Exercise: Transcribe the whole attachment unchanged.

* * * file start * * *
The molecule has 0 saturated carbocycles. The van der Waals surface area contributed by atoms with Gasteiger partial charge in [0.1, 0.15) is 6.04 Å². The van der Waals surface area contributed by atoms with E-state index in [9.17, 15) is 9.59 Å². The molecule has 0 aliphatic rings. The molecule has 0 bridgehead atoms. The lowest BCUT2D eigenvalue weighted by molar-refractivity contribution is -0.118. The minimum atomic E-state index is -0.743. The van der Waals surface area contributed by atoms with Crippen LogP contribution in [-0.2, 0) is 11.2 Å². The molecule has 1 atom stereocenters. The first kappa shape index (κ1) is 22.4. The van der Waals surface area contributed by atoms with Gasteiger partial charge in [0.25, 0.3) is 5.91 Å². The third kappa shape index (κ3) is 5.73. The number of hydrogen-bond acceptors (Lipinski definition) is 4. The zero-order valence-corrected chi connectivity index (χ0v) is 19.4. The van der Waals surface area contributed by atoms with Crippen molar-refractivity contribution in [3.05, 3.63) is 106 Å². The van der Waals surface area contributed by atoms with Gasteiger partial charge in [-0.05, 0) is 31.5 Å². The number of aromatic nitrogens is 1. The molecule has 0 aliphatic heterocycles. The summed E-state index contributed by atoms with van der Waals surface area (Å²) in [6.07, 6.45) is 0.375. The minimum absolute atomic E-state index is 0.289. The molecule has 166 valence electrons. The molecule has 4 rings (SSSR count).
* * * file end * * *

The molecule has 0 saturated carbocycles. The van der Waals surface area contributed by atoms with Gasteiger partial charge in [0.1, 0.15) is 6.04 Å². The van der Waals surface area contributed by atoms with E-state index in [9.17, 15) is 9.59 Å². The molecule has 0 aliphatic rings. The molecule has 0 bridgehead atoms. The lowest BCUT2D eigenvalue weighted by molar-refractivity contribution is -0.118. The minimum atomic E-state index is -0.743. The van der Waals surface area contributed by atoms with Crippen LogP contribution in [-0.2, 0) is 11.2 Å². The molecule has 1 atom stereocenters. The first kappa shape index (κ1) is 22.4. The van der Waals surface area contributed by atoms with Gasteiger partial charge in [0.25, 0.3) is 5.91 Å². The third kappa shape index (κ3) is 5.73. The number of hydrogen-bond acceptors (Lipinski definition) is 4. The zero-order valence-corrected chi connectivity index (χ0v) is 19.4. The van der Waals surface area contributed by atoms with Crippen molar-refractivity contribution in [3.05, 3.63) is 106 Å². The van der Waals surface area contributed by atoms with Gasteiger partial charge in [-0.05, 0) is 31.5 Å². The number of aromatic nitrogens is 1. The molecule has 0 aliphatic heterocycles. The summed E-state index contributed by atoms with van der Waals surface area (Å²) in [6.07, 6.45) is 0.375. The minimum absolute atomic E-state index is 0.289. The molecule has 166 valence electrons. The molecule has 4 rings (SSSR count).